Excerpt from A Woman's Guide to Self-Nourishment (Romer): Self-Nurturing or Entertainnment?
Self-Nurturing or Entertainment
We all like to be entertained. The trouble is, sometimes entertainment isn’t as satisfying as we think it should be. The reason for this is because, instead of nurturing us in some way, the entertainment drains us, even makes us feel bad about ourselves.
What kind of entertainment does this, and how can we avoid it? A little bit of forethought will usually do the trick. Take movies for example: perhaps we are assiduous in our efforts to avoid violence in films—we just don’t like it. But many of the movies out today contain violence, whether we like it or not. (This was explained clearly on the PBS special “Makers”: most movies, it seems are geared for men, and men, according to this special, like to see something being blown up or somebody getting shot.) So suppose you’re going to a movie with a man—husband, brother, male friend—and he is gravitating toward a really violent flick, while you’d like to see something like “The 100 Foot Journey” with Helen Mirren. He won’t sit through that, but you could compromise with “Lucy,” starring Scarlett Johansson. This film does have shootings and things getting blown up, but it also has a women’s empowerment theme almost as edgy as “Thelma and Louise.” (Now, you probably didn’t mind that violence, did you?)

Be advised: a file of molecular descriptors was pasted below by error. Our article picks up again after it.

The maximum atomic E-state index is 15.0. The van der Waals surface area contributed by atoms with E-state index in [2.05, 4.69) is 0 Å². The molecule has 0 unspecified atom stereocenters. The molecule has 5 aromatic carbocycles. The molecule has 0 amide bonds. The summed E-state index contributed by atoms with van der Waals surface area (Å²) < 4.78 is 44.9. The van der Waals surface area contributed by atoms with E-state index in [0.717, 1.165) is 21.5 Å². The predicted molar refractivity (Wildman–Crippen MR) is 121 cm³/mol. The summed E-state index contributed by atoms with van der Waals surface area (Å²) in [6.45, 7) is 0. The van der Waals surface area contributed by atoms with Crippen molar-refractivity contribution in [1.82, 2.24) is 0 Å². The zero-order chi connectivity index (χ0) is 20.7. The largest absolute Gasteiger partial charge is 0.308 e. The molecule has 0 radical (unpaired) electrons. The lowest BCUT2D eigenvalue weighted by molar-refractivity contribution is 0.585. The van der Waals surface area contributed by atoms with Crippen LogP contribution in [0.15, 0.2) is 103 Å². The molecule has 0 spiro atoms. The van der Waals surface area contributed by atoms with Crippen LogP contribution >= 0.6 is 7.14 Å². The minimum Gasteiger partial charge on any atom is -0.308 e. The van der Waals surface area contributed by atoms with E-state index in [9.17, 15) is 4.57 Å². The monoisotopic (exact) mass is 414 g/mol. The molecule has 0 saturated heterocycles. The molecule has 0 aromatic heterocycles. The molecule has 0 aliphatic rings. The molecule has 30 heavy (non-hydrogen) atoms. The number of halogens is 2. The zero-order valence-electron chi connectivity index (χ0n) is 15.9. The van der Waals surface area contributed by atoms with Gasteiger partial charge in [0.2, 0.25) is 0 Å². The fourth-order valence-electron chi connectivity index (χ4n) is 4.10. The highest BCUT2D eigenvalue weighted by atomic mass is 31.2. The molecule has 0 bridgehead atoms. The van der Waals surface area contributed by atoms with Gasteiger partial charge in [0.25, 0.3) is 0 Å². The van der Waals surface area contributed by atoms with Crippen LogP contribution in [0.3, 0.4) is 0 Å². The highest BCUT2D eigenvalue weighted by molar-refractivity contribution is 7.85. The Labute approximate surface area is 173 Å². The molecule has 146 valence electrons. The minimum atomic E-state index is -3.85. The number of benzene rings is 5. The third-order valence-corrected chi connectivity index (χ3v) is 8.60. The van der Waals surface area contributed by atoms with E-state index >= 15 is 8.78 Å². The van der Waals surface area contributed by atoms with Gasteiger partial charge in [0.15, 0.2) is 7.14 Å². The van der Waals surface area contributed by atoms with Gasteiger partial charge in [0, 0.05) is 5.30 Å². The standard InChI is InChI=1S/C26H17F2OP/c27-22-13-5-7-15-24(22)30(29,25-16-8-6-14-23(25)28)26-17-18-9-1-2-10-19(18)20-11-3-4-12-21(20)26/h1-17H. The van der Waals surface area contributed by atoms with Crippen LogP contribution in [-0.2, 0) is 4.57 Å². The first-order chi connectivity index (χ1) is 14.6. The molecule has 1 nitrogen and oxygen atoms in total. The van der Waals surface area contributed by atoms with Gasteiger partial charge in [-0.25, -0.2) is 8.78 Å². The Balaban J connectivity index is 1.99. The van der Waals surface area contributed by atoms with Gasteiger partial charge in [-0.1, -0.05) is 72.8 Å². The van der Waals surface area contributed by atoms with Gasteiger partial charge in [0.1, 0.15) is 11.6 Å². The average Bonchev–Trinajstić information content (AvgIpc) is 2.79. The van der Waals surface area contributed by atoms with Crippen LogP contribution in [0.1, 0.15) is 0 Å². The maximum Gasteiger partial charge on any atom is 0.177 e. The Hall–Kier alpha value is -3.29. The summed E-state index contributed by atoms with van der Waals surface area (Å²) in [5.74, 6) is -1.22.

So there’s a trick to getting the right entertainment—if it provides a little ego boosting, you may be able to tolerate the shoot-’em-up style (with “Lucy” it’s not too much, and you can always close your eyes).
What about TV? Are you spending your TV time watching those crime dramas that focus on sexual perversion and other horrors? Granted, there are quite a few of them out there, often disguised as something else. No matter how well done and how many notable actors are involved, after a while, it’s going to get to you. A constant diet of the victimization of women may be entertaining to some, but it’s certainly not self-nurturing. Try “Downton Abbey” on PBS, or if you want to watch a crime drama, “NCIS,” with Mark Harmon, is usually palatable.
Entertainment in general is never going to be as nurturing as involving yourself in a project where you are actually participating, rather than just sitting there, passively watching. But if we can go to a concert where the music touches our soul, or a movie that makes us laugh, or a dance performance that inspires us to get up and move, we can make entertainment self-nurturing. And that is just what we ought to do.
GUIDELINES FOR ENTERTAINMENT VS. SELF-NURTURING
1. Be very careful about your television and movie fare.
2. Avoid crime dramas with too much sexual perversion—remember, it’s hard to “unsee” what you’ve seen. A constant diet of the victimization of women cannot help but make you see women being victimized as the norm.
3. Choose entertainment that nourishes your soul.
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